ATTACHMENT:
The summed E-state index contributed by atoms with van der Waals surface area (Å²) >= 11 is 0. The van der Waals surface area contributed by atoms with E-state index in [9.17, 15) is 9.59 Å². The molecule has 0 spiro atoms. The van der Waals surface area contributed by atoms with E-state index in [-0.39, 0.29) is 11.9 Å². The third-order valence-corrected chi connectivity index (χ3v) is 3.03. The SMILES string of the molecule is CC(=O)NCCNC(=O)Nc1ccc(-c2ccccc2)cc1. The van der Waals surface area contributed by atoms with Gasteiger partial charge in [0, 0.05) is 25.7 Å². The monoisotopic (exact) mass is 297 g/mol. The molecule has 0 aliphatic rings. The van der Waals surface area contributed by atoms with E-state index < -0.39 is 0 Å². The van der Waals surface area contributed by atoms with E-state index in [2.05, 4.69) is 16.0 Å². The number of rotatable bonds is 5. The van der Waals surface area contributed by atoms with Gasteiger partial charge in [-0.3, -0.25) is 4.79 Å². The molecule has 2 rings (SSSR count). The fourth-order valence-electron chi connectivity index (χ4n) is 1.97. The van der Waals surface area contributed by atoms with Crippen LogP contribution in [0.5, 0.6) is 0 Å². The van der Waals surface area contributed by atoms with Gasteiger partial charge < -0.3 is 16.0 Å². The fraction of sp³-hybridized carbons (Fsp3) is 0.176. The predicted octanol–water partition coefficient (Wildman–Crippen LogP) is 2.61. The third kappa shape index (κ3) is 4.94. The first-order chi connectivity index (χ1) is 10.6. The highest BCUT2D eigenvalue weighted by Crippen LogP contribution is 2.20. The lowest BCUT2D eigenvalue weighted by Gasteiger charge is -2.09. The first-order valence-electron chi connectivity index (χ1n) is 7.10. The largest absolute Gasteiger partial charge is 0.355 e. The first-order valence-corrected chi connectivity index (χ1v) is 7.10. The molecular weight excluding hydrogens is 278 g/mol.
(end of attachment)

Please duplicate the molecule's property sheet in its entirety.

The summed E-state index contributed by atoms with van der Waals surface area (Å²) >= 11 is 0. The van der Waals surface area contributed by atoms with E-state index in [9.17, 15) is 9.59 Å². The molecule has 0 spiro atoms. The van der Waals surface area contributed by atoms with E-state index in [-0.39, 0.29) is 11.9 Å². The third-order valence-corrected chi connectivity index (χ3v) is 3.03. The SMILES string of the molecule is CC(=O)NCCNC(=O)Nc1ccc(-c2ccccc2)cc1. The van der Waals surface area contributed by atoms with Gasteiger partial charge in [0, 0.05) is 25.7 Å². The monoisotopic (exact) mass is 297 g/mol. The molecule has 0 aliphatic rings. The van der Waals surface area contributed by atoms with E-state index < -0.39 is 0 Å². The van der Waals surface area contributed by atoms with E-state index in [2.05, 4.69) is 16.0 Å². The number of rotatable bonds is 5. The van der Waals surface area contributed by atoms with Gasteiger partial charge in [-0.3, -0.25) is 4.79 Å². The molecule has 2 rings (SSSR count). The fourth-order valence-electron chi connectivity index (χ4n) is 1.97. The van der Waals surface area contributed by atoms with Crippen LogP contribution in [0.5, 0.6) is 0 Å². The van der Waals surface area contributed by atoms with Gasteiger partial charge < -0.3 is 16.0 Å². The fraction of sp³-hybridized carbons (Fsp3) is 0.176. The predicted octanol–water partition coefficient (Wildman–Crippen LogP) is 2.61. The third kappa shape index (κ3) is 4.94. The first-order chi connectivity index (χ1) is 10.6. The highest BCUT2D eigenvalue weighted by Crippen LogP contribution is 2.20. The lowest BCUT2D eigenvalue weighted by Gasteiger charge is -2.09. The first-order valence-electron chi connectivity index (χ1n) is 7.10. The largest absolute Gasteiger partial charge is 0.355 e. The first-order valence-corrected chi connectivity index (χ1v) is 7.10. The molecular weight excluding hydrogens is 278 g/mol.